Biofuels divide opinions among DW readers | All of Deutsche Welle′s social media channels at a glance | DW | 11.03.2011
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Biofuels divide opinions among DW readers

Most readers are concerned biofuels are contributing to food shortages and damaging vehicles, but others say it's a good step towards reducing the carbon footprint.

'Efficient cars instead of environmentally harmful biofuel' reads a sign from Greenpeace in German

'Efficient cars instead of environmentally harmful biofuel'

The following comments reflect the views of DW-WORLD.DE readers. DW-WORLD.DE reserves the right to edit for length and appropriateness of content.

German government to stand behind controversial biofuel

Where I live in America we have no choice but to burn E10 ethanol fuel. Immediately after I was forced to burn E10 I noticed a loss of power and performance and I had to adjust my engine timing. Fuel mileage has decreased by 10 percent. -- Mike , US

As one who is forced to use E10, I can say that Germans have a right to worry about their engines. E10 creates water in fuel, which damages engines, especially small engines and two cycle engines. Miles and kilometers per gallon are also reduced dramatically. There is no positive feature to E10. -- Reinhardt , US

German press review: Government to blame for biofuel crisis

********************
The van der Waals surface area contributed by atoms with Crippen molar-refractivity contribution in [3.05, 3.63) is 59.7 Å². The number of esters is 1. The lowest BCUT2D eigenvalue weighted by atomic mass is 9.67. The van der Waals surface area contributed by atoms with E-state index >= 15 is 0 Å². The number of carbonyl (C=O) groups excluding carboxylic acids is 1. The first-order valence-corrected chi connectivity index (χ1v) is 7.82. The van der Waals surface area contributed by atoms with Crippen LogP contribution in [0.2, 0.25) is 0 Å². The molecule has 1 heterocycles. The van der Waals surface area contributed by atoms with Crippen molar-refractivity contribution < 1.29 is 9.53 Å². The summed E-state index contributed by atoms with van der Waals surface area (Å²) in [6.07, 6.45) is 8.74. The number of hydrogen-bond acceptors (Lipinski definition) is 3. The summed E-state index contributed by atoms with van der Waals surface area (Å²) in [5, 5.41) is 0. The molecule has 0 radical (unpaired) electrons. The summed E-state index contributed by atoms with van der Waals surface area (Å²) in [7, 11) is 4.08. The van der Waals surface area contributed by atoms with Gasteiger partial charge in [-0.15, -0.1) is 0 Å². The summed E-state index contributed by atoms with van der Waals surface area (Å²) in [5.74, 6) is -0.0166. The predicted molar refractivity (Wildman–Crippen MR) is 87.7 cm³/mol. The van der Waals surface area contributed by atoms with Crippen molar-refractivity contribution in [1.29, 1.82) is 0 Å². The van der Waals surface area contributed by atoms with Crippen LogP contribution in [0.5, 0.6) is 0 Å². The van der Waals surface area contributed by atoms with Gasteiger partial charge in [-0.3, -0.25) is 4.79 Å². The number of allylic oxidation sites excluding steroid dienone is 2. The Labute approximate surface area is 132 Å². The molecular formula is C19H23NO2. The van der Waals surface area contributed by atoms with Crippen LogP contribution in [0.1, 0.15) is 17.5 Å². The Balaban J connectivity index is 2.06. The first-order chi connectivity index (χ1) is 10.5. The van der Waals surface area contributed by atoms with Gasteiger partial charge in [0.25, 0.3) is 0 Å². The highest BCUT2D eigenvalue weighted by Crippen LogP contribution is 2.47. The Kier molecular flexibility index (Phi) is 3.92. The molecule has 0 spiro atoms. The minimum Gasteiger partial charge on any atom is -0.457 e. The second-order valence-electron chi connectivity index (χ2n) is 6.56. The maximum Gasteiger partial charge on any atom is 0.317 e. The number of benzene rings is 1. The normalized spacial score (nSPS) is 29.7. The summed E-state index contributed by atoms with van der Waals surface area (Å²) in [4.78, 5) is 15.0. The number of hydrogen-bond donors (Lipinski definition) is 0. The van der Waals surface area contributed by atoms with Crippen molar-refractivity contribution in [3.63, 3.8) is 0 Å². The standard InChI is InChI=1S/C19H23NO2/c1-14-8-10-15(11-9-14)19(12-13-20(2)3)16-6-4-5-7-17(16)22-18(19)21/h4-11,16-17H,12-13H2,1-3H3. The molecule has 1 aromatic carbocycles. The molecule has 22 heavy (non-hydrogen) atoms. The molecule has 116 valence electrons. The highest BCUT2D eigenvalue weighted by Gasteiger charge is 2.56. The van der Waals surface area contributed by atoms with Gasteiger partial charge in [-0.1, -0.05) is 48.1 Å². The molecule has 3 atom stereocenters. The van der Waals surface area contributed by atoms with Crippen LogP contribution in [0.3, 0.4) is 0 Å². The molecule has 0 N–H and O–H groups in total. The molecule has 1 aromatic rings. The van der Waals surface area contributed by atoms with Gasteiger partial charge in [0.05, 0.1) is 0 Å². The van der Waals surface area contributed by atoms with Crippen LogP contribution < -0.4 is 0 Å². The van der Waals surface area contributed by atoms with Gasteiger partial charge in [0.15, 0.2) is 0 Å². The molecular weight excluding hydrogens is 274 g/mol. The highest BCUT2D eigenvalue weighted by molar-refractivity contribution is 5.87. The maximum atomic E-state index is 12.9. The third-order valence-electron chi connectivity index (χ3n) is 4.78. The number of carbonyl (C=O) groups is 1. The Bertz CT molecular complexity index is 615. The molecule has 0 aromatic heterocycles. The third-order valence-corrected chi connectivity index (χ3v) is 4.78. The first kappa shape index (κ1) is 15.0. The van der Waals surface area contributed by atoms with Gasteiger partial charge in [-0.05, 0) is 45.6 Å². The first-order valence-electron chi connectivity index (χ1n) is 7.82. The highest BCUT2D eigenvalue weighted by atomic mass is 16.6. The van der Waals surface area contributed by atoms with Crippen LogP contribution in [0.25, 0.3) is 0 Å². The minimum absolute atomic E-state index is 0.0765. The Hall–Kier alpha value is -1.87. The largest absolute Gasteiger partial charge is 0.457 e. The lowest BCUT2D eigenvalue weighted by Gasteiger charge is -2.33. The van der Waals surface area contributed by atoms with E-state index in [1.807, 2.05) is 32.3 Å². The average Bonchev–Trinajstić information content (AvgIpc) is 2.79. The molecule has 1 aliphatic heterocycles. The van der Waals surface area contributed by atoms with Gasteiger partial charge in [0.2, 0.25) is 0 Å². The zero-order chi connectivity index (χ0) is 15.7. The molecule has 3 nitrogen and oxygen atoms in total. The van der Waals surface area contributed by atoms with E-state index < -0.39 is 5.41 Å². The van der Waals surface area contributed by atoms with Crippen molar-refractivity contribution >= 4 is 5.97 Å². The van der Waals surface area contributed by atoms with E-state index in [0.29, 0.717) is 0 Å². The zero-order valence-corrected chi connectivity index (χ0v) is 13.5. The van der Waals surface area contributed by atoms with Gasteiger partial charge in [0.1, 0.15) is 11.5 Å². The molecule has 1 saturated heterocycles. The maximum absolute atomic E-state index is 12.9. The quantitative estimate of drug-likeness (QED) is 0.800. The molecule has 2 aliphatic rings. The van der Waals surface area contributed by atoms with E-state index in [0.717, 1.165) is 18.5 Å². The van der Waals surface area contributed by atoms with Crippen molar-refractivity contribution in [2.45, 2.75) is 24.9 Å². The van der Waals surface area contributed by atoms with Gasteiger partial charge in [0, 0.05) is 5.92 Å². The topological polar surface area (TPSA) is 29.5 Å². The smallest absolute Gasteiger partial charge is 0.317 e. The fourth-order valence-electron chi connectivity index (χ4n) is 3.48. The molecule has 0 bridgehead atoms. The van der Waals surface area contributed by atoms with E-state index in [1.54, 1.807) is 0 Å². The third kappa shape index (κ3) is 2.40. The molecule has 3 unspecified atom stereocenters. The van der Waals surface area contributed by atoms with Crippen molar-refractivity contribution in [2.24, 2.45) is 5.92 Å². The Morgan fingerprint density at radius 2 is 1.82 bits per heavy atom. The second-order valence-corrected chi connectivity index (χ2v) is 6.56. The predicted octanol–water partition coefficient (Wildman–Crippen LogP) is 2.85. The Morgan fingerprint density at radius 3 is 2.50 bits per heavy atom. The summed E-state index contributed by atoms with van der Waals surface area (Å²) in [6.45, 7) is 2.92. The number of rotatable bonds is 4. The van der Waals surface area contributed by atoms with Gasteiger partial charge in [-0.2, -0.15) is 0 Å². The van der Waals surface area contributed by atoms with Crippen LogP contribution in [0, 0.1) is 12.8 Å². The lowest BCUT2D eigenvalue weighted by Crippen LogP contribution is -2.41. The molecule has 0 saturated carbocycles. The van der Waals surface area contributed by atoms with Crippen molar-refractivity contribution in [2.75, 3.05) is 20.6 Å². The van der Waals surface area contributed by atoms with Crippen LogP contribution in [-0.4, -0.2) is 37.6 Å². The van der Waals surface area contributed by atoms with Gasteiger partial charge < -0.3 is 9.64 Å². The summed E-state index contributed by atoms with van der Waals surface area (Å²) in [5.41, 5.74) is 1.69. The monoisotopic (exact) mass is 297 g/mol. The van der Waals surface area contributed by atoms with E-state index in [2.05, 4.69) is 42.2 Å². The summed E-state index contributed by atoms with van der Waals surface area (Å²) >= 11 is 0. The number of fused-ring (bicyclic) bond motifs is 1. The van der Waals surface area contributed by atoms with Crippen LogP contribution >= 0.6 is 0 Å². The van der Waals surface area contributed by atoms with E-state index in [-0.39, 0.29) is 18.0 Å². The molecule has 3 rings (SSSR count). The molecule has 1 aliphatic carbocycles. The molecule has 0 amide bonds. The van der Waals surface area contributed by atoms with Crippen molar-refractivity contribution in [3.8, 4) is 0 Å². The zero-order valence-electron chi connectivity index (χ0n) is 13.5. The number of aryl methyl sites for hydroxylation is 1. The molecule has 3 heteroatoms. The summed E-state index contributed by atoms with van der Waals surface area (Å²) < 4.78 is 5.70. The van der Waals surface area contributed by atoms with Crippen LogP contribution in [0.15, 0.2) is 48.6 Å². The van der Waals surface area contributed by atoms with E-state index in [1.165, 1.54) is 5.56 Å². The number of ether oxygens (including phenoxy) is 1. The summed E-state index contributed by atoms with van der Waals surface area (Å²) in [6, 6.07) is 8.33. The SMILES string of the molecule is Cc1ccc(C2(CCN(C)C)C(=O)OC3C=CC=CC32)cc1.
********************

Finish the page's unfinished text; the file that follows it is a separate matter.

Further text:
This is wonderful news for the world's poor and for the environment. Organizations that predict food prices regularly have emphasized the role of biofuel demands in reducing the world's stores of basic foods, such as cooking oil that that the world's poor depend on for survival. The current food crisis is the second in three years. It forces governments of poor countries to spend immense sums of money to protect the roughly half of their populations that live on less than $2 per day, but that only drives food prices higher for even poorer countries that cannot afford the food subsidies. By boycotting biofuel, Germans are addressing in an effective way the world hunger, political unrest, environmental, inflation, and budget problems caused by biofuel demands. Hopefully, other biofuel producing countries will learn from what is happening in Germany. -- Clay , US

If E10 was good for any car, folks would use it. Why are we being forced to use some untested fuel because a bunch of EU ministers thought it was a good idea? Did anyone ask the motorists? I will never put a tank of this crap in my car. I am tired, really tired of the EU trying to take over my life. If these fools had to run for office, get elected, and do something constructive they would be out on their rear ends. -- Paul S., US

Too bad the handling of information and publicity leading up to the introduction of E10 may have been less than many consumers felt comfortable with. We in the US have been using E10 for many years and modern automobiles have no difficulty performing well on the bio-fuel. Recent tests to increase the bio-blend to 15 percent have been positive as well. It has also reduced dependence on imported oil, lowered costs to consumers and reduced the GHG/carbon footprint. Adequate information will help consumers feel comfortable with higher bio-blends and to see a greener future. -- Paul T., US

I believe that in the US, large amounts of crops are being converted into bio-fuels. This diversion of crops to bio-fuels has led to a shortage of corn etc. worldwide and this, in turn, has led to higher prices. Also, people who have been using the bio fuels in boat engines report having problems. -- Peter , Ireland

Compiled by Stuart Tiffen
Editor: Rob Turner

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